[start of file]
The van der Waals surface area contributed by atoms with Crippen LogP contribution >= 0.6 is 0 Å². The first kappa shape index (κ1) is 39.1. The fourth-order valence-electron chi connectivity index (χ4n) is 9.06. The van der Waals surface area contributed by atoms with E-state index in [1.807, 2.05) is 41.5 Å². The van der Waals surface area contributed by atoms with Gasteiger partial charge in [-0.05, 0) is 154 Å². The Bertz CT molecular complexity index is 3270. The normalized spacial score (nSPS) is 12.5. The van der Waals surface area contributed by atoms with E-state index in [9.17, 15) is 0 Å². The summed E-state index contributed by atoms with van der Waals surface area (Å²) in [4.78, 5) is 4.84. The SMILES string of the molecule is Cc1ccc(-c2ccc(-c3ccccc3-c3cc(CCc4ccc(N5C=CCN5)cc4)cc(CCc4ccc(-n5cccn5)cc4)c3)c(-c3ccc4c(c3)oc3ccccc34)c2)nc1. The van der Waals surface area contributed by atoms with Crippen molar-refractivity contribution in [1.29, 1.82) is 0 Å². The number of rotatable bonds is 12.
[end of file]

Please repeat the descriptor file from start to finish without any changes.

The van der Waals surface area contributed by atoms with Crippen LogP contribution >= 0.6 is 0 Å². The first kappa shape index (κ1) is 39.1. The fourth-order valence-electron chi connectivity index (χ4n) is 9.06. The van der Waals surface area contributed by atoms with E-state index in [1.807, 2.05) is 41.5 Å². The van der Waals surface area contributed by atoms with Gasteiger partial charge in [-0.05, 0) is 154 Å². The Bertz CT molecular complexity index is 3270. The normalized spacial score (nSPS) is 12.5. The van der Waals surface area contributed by atoms with E-state index in [9.17, 15) is 0 Å². The summed E-state index contributed by atoms with van der Waals surface area (Å²) in [4.78, 5) is 4.84. The SMILES string of the molecule is Cc1ccc(-c2ccc(-c3ccccc3-c3cc(CCc4ccc(N5C=CCN5)cc4)cc(CCc4ccc(-n5cccn5)cc4)c3)c(-c3ccc4c(c3)oc3ccccc34)c2)nc1. The van der Waals surface area contributed by atoms with Crippen molar-refractivity contribution in [1.29, 1.82) is 0 Å². The number of rotatable bonds is 12.